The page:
TheNIAAA defines moderate drinking as up to two drinks a day for men and up to one drink a day for women. The recommendation is for men to drink no more than four drinks on any single day and no more than 14 drinks a week. For women, the drinking limits are no more than three drinks on any single day and no more than 7 drinks per week.
The limits for men and women are different because due to a variety of biological factorsalcohol-related problems in women can occur with lower levels of alcohol consumption than men.
The good news is that people who drink within these limits have an extremely low risk of developing alcohol use disorders.
In other words, if you stick to these safe drinking limits, the answer to the question how long does it take to develop alcohol dependence? can be never.
Remember, to remain in the low-risk category, you must stick to both the daily as well as weekly guidelines. For example, if youre a woman and you have three drinks a day five days a week , youre drinking more than double the recommended weekly safe limit for women .
Read Also: What Are Addiction Withdrawal Symptoms
How Long Does It Take To Develop Alcohol Dependence
Drinking alcohol is ingrained in modern culture in many countries around the world. Its a way to socialize, relax, and celebrate.
To quote the fictional TV cartoon character, Homer Simpson, To alcohol, the cause of and solution to all lifes problems. The joke is a reflection of what most people think that social drinking is harmless. Yes, as long as youre responsible about alcohol consumption, it cant do any damage.
But do you know how long does it take to develop alcohol dependence? When does occasional social alcohol consumption turn into problematic alcoholism?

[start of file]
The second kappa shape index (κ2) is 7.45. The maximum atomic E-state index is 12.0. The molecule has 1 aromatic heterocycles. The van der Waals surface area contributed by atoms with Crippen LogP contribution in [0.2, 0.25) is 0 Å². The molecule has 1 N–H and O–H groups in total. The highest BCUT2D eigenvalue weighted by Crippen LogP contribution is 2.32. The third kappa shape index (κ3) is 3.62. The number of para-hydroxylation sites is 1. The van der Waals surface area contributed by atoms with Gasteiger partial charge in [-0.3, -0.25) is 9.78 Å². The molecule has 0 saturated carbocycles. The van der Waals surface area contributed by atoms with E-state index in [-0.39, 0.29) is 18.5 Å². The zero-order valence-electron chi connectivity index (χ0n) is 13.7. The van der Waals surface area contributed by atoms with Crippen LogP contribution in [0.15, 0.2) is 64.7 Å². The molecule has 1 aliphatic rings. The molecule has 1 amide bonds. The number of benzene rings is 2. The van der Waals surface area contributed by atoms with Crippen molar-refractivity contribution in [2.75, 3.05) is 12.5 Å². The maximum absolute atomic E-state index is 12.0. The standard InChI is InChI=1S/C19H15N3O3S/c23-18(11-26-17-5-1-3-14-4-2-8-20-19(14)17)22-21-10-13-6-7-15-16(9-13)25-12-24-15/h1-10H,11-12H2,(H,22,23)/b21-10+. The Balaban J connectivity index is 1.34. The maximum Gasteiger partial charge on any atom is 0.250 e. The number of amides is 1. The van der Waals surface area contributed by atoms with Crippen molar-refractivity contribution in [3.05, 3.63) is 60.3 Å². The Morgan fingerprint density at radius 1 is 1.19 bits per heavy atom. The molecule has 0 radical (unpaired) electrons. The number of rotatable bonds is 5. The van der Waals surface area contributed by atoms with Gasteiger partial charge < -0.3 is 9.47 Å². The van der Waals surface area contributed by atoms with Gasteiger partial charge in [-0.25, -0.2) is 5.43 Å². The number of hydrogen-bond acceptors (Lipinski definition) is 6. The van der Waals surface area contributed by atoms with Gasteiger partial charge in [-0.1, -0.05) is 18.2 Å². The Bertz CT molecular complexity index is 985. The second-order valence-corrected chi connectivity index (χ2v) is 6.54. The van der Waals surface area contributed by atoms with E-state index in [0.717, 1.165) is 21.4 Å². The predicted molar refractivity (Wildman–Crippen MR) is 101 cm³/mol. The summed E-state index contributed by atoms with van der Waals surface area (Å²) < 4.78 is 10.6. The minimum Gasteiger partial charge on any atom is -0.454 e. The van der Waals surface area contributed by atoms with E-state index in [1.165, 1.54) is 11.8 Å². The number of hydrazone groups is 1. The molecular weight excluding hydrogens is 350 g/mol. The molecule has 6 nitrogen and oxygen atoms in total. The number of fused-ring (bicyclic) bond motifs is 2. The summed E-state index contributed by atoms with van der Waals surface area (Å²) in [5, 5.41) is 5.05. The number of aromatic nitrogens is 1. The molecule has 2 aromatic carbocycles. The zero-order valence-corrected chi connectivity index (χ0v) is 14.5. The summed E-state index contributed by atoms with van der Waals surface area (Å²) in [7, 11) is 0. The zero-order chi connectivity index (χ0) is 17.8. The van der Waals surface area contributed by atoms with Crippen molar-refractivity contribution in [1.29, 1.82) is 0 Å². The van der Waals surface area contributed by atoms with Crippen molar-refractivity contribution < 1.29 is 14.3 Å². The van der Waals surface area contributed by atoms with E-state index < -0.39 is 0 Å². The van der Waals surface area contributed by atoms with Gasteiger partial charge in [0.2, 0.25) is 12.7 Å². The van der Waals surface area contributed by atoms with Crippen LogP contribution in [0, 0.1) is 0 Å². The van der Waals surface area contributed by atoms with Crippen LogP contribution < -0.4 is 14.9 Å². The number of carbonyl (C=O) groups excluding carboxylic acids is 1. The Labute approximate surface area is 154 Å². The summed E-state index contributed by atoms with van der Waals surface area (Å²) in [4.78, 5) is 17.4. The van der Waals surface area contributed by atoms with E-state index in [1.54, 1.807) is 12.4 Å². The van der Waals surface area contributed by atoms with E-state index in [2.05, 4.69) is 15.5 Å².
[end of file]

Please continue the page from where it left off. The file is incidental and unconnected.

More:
In this article, well take an in-depth look at the journey from social drinking to full-blown alcoholism and learn things like:
- How are people affected by alcoholism?
- How much alcohol is actually in your drink?
- How much alcohol is considered too much?
- How long does it take to get addicted to alcohol?
- Who is at risk of developing alcoholism?
What Is Alcohol Addiction
Alcohol addiction can appear through many signs and symptoms.
If you feel like drinking is the only way to wind down or release stress, if you are unable to control how much you drink, or if you feel the need to drink more alcohol to achieve the buzz you need are all examples of being addicted.
Some addicts want to drink or catch a buzz before attending parties or events. They think this will help them socialize better. And if they cant drink ahead of time, they avoid going altogether.
Some who are dependent on alcohol find reasons to drink during the day or night, they feel withdrawal symptoms when trying to not drink, or they continue to drink even though it causes rifts in relationships or interferes with working and completing other responsibilities.
Alcohol abuse disorder develops over time, and it is the brain that encourages someone to become addicted.
You May Like: What Drugs Are Used To Treat Opiate Addiction
Alcohol Abuse Or Alcohol Dependence
The terms alcohol abuse and alcohol dependence are often used interchangeably, when in fact medically speaking, there is clear distinction between the two. Both involve the serious misuse of alcohol likely to cause real damage to health and wellbeing. But while people with alcohol abuse problems usually manage to carry on their lives with some semblance of normality, once dependence kicks in, the alcohol takes over.
Alcohol abuse refers to regular excessive drinking which has a more tangible negative effect on peoples lives2. Examples of this include failing to fulfil work, family or social obligations as a result of recurrent drinking encounters with the law or emergency services arising from excessive alcohol use or regularly combining alcohol with physically hazardous situations, such as driving or operating machinery.
If you are worried that you are abusing or misusing alcohol, visit our page on binge drinking.
How To Get Help For Alcohol Addiction
There are multiple ways to get help from alcohol dependence, including treatment, medication, and behavioral intervention. Often, the user is one of the last to recognize or realize his or her use is a problem, often thinking I have this under control. Once an alcohol use disorder has developed, however, it can be extremely to quit without help. Fortunately, there are ways to get help.